The Digital Reader has some interesting advice for indies in the new year:
One, the days of releasing the first title in a series as permafree have passed. All that accomplishes now is to flood the market and make it harder to sell ebooks.
Two, the idea of writing and publishing your next book as the best marketing strategy is also going to have to be reconsidered.
Three, getting in to or out of Kindle Unlimited isn’t nearly as important as some thought it was a few weeks ago. As I noted when I first reported on this story, this problem is affecting authors both in and out of KU. Read more here.
The middle advice is the most troubling. The premise of the argument is that the book supply is higher than demand (the market is flooded). This drives the price down. Because the market is so diluted, purchases can be spread out among zillions of books, leaving individual authors less revenue.
- Book supply has always been higher than demand. There have always been more books than readers.
- It’s true that the addition of a single book dilutes the market as a whole, but it increases the market share of the individual author. To make the math easy, let’s say that there are a million books out there. Let’s say an author has published 1 book. That gives her .0001 percent of the market.
- Adding 1 more book (total of 2) would give that author .0001999998 (2/1000,001)
- Adding 9 more books for a total of 10 would give that author .0009 percent of the market (10/1000010)
Those numbers aren’t huge, and this does not take into account that other authors are also adding books to the market. Yes, flooding the market dilutes the value of an individual book, but it’s still the the benefit of an individual author to write as many books as they can because they claim a bigger fraction of the market, even if the market is always expanding.Taking this to an extreme, that’s like saying the book world would be better off if authors would take their books off sale because there would be fewer choices for the reader and the market would be leaner. Sure, the market would be better, but now the author is out of work.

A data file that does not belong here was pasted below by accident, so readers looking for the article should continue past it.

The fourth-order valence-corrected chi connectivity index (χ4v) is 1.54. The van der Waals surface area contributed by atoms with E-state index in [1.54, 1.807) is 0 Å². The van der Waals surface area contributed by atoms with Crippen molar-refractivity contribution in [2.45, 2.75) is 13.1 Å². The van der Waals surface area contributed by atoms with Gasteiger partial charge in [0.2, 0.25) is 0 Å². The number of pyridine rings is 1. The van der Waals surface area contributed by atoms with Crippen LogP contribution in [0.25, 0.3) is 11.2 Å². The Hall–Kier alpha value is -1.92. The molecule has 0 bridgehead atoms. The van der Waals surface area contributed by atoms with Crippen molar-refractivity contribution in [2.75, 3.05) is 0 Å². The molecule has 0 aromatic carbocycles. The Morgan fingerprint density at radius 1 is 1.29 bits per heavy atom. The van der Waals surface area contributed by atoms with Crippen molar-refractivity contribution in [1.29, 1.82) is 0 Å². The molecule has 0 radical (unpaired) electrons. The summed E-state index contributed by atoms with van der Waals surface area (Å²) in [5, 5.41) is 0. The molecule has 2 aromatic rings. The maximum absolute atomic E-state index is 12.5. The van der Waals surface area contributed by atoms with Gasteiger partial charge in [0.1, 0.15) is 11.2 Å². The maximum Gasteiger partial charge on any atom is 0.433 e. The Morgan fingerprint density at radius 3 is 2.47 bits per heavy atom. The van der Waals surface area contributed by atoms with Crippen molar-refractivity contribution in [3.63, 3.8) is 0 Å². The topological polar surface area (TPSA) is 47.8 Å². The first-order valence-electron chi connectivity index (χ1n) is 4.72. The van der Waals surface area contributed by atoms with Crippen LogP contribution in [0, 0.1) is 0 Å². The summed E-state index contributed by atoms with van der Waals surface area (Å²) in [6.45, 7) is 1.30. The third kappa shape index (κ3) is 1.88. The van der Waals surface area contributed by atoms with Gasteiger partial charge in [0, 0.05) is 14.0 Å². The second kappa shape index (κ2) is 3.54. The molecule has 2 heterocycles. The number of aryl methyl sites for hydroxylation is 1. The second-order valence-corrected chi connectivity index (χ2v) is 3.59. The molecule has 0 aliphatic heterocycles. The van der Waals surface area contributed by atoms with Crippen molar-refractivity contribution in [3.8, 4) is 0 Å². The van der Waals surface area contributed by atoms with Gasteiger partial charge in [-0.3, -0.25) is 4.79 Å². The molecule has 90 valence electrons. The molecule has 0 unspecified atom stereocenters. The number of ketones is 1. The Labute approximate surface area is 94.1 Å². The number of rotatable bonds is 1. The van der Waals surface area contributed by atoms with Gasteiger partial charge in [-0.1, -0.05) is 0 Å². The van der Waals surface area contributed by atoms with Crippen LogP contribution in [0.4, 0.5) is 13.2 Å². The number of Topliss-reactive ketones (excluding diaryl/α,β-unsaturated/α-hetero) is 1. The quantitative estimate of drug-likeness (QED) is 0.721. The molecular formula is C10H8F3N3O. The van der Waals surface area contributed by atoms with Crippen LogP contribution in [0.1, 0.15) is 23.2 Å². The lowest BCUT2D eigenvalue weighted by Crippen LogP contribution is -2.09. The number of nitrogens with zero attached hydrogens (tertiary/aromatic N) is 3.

The way that markets even out is by not by limiting supply. It happens by letting the cream rise and the dregs fall to the bottom. The authors who write good books and gain fans will get sales, and they will be motivated to keep writing good books. Authors who write crap won’t get sales, causing them eventually to stop writing. Most people don’t keep doing something that isn’t working for them. Eventually, the market will settle out.